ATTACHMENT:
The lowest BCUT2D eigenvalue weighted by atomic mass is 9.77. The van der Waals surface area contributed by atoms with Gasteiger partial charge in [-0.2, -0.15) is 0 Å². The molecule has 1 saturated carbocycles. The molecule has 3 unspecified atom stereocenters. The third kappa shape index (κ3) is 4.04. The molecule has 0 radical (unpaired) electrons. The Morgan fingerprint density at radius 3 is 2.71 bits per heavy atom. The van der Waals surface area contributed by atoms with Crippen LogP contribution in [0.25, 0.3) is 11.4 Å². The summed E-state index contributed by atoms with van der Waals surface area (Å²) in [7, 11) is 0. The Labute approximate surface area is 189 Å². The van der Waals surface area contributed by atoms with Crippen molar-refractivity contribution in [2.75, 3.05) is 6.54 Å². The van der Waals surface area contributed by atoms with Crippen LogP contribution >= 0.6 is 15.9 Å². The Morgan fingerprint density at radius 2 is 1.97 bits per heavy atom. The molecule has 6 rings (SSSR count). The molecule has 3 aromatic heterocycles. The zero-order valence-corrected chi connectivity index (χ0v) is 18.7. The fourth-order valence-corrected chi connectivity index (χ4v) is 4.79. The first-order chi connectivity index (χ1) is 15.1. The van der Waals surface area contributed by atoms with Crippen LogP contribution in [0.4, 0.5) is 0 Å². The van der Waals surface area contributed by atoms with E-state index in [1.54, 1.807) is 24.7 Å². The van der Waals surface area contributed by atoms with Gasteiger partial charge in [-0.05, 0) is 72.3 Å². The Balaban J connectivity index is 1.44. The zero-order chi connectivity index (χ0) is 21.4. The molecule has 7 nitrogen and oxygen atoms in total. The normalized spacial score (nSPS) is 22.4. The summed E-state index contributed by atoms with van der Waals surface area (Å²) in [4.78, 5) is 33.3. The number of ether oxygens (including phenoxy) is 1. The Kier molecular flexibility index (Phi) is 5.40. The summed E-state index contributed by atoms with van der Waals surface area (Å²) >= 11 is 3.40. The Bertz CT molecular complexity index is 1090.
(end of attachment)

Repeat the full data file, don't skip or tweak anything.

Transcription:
The lowest BCUT2D eigenvalue weighted by atomic mass is 9.77. The van der Waals surface area contributed by atoms with Gasteiger partial charge in [-0.2, -0.15) is 0 Å². The molecule has 1 saturated carbocycles. The molecule has 3 unspecified atom stereocenters. The third kappa shape index (κ3) is 4.04. The molecule has 0 radical (unpaired) electrons. The Morgan fingerprint density at radius 3 is 2.71 bits per heavy atom. The van der Waals surface area contributed by atoms with Crippen LogP contribution in [0.25, 0.3) is 11.4 Å². The summed E-state index contributed by atoms with van der Waals surface area (Å²) in [7, 11) is 0. The Labute approximate surface area is 189 Å². The van der Waals surface area contributed by atoms with Crippen molar-refractivity contribution in [2.75, 3.05) is 6.54 Å². The van der Waals surface area contributed by atoms with Crippen LogP contribution >= 0.6 is 15.9 Å². The Morgan fingerprint density at radius 2 is 1.97 bits per heavy atom. The molecule has 6 rings (SSSR count). The molecule has 3 aromatic heterocycles. The zero-order valence-corrected chi connectivity index (χ0v) is 18.7. The fourth-order valence-corrected chi connectivity index (χ4v) is 4.79. The first-order chi connectivity index (χ1) is 15.1. The van der Waals surface area contributed by atoms with Crippen LogP contribution in [0.4, 0.5) is 0 Å². The van der Waals surface area contributed by atoms with E-state index in [1.54, 1.807) is 24.7 Å². The van der Waals surface area contributed by atoms with Gasteiger partial charge in [-0.05, 0) is 72.3 Å². The Balaban J connectivity index is 1.44. The zero-order chi connectivity index (χ0) is 21.4. The molecule has 7 nitrogen and oxygen atoms in total. The normalized spacial score (nSPS) is 22.4. The summed E-state index contributed by atoms with van der Waals surface area (Å²) in [4.78, 5) is 33.3. The number of ether oxygens (including phenoxy) is 1. The Kier molecular flexibility index (Phi) is 5.40. The summed E-state index contributed by atoms with van der Waals surface area (Å²) >= 11 is 3.40. The Bertz CT molecular complexity index is 1090.